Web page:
I watched a programme on TV last night called 'Dispatches Undercover Social Worker', it was a secret camera type investigative report where a reporter had gone to work for Surrey Social Services department for 3 months as a support officer. It was disturbing to see that people who by and large cared about what they were doing were hampered by having to fill in a lot of forms after having visited a child at home. A lot more time was spent form filling than in actually helping the child, with many of the workers feeling distress and frustration at a system which values form filling over the protection of the children themselves!
I'm finding the ongoing row between Apple and Adobe quite fascinating, with both making some interesting points. I must admit I don't use either companies products apart from Flash and Acrobat Reader (and I avoid QuickTime as much as I possibly can), I think both companies products are expensive for what they are. Although having said that I can't find fault with the design and quality of Apples hardware and there are no tools which equal the likes of Photoshop and Dreamweaver.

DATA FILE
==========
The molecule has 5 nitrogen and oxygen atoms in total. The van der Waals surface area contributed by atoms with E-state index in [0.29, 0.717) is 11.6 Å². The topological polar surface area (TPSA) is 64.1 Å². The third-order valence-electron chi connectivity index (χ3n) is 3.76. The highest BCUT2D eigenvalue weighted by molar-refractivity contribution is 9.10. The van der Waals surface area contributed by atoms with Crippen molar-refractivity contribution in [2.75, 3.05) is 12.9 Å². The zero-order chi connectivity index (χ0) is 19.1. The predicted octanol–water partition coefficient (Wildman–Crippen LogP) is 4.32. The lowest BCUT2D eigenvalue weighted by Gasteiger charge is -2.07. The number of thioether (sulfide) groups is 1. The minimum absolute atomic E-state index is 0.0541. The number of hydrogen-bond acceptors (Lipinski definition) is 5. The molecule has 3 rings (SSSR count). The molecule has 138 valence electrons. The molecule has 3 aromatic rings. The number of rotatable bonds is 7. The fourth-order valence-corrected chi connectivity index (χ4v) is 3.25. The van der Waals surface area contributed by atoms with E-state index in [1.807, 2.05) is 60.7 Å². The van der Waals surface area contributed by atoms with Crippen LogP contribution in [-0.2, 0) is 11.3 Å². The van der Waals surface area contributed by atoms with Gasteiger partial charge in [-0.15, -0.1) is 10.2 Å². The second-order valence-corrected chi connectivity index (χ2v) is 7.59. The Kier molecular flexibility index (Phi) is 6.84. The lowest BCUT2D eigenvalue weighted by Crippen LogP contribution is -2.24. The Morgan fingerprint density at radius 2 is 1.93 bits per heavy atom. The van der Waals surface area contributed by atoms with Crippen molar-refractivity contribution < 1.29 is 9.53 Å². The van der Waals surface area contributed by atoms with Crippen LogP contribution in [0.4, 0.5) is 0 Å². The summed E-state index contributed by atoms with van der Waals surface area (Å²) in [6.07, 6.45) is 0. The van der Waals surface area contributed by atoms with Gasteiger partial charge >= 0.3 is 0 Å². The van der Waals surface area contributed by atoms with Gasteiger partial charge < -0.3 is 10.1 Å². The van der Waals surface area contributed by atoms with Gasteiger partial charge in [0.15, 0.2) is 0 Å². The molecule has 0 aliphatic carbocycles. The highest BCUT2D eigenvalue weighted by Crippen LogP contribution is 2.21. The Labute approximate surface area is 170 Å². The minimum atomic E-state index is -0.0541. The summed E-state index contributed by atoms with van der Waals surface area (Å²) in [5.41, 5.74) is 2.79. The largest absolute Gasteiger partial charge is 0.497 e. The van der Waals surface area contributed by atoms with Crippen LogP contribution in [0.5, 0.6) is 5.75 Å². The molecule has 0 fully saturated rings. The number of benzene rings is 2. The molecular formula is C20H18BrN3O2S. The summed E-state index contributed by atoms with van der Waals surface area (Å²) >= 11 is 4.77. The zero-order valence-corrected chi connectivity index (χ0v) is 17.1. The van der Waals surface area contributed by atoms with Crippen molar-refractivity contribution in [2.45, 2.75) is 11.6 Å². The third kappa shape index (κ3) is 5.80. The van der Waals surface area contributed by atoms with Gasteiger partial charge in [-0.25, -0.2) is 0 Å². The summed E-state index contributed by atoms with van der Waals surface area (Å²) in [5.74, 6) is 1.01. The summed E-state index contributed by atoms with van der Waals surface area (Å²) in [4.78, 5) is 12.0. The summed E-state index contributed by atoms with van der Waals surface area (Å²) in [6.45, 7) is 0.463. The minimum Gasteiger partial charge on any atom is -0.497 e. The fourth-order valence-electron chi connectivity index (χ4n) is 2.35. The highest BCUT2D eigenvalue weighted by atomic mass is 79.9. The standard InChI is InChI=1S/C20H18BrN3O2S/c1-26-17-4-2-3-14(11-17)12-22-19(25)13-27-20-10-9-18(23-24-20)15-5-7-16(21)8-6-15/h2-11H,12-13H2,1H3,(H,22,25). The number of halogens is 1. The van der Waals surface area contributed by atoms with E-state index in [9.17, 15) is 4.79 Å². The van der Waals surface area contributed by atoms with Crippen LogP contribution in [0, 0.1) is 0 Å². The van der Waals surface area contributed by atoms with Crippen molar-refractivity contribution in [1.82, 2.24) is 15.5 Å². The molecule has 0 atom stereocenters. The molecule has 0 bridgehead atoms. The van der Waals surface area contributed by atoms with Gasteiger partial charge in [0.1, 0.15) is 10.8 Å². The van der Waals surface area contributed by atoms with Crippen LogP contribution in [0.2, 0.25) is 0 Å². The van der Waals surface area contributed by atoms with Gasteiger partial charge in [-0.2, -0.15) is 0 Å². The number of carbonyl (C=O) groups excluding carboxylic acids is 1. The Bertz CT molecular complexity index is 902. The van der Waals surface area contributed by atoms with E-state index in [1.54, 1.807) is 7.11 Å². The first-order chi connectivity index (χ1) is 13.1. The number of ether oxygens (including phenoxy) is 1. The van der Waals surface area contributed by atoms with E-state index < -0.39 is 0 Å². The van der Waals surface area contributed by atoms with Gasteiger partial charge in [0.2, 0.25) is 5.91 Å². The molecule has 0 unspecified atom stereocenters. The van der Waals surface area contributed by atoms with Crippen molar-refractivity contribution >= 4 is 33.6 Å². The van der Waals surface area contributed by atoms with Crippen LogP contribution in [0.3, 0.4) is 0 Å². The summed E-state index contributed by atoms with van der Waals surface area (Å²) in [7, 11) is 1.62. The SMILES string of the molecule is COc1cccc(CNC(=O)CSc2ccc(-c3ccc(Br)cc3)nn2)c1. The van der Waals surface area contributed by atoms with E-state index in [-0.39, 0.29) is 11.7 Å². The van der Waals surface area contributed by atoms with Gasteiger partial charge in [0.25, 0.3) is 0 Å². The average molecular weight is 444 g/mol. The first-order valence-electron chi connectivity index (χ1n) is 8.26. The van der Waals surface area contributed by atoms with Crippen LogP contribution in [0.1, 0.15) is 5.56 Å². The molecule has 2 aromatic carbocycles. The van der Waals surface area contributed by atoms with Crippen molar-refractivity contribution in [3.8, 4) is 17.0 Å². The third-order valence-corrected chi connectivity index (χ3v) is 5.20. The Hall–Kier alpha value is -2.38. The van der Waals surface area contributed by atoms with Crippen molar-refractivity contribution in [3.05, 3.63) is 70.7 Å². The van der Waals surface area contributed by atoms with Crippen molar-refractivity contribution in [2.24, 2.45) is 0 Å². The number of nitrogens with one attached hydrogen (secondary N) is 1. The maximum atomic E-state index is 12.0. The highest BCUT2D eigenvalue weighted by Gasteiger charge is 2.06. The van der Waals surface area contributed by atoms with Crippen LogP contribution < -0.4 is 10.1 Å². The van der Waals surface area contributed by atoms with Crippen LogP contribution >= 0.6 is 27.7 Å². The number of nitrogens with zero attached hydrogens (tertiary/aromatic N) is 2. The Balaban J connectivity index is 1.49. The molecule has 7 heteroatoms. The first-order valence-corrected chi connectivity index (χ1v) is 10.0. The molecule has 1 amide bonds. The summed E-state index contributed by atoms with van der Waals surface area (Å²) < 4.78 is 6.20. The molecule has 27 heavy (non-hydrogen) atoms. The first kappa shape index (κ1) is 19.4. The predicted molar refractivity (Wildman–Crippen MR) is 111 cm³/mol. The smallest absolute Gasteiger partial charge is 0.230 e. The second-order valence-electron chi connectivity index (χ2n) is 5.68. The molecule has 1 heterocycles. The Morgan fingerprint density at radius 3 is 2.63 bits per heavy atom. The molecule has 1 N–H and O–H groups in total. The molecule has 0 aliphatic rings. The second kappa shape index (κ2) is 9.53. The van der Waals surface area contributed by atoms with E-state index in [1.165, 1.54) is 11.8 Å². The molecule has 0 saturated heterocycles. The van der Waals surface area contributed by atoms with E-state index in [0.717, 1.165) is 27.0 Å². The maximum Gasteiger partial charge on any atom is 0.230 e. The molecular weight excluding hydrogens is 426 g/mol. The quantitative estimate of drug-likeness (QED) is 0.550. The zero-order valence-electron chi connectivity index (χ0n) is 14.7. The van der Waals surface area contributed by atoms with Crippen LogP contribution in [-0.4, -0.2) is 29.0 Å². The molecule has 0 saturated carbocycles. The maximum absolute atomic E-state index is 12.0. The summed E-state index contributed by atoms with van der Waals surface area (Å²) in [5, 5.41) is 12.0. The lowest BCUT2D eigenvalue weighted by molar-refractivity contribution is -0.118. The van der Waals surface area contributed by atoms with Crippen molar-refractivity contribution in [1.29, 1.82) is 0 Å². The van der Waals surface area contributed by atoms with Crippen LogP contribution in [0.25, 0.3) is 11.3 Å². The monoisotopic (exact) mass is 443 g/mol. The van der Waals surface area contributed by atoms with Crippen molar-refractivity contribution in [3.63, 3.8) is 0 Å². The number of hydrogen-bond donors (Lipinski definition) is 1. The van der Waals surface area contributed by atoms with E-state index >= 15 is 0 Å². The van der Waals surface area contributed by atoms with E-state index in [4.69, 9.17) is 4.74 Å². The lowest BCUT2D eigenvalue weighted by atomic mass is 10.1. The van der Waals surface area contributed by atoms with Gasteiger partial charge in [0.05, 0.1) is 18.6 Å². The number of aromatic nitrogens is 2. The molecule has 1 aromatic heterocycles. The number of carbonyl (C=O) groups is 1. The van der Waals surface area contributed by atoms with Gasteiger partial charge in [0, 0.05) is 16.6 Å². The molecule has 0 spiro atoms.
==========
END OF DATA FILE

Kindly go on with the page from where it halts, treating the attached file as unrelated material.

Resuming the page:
A fairly new technology that has been around for a couple of years now and which I've followed with interest is Microsofts' Silverlight, I've written about it in this blog on more than one occasion. I've long believed that it has the potential to improve the users experience of web applications, in much the same way as Flash has done with rich media.
We're all aware of the inexorable march of computer technology, processors continue to get faster, as do graphics cards, memory increases, hard disks are getting positively huge (capactity wise anyway) and of course new software is released with ever more capability. But in all the clamour surrounding the release of new technology many people aren't aware of a technology which has been around for many years but is only now gaining more traction and dare I say more relevance.
"We have access to too much information." I'm sure that if I'd said that 100 years ago I would have been considered a little odd, and if I had said it to Copernicus, Da Vinci or Galileo they would thought it extremely bizarre perhaps even considering me a little mad.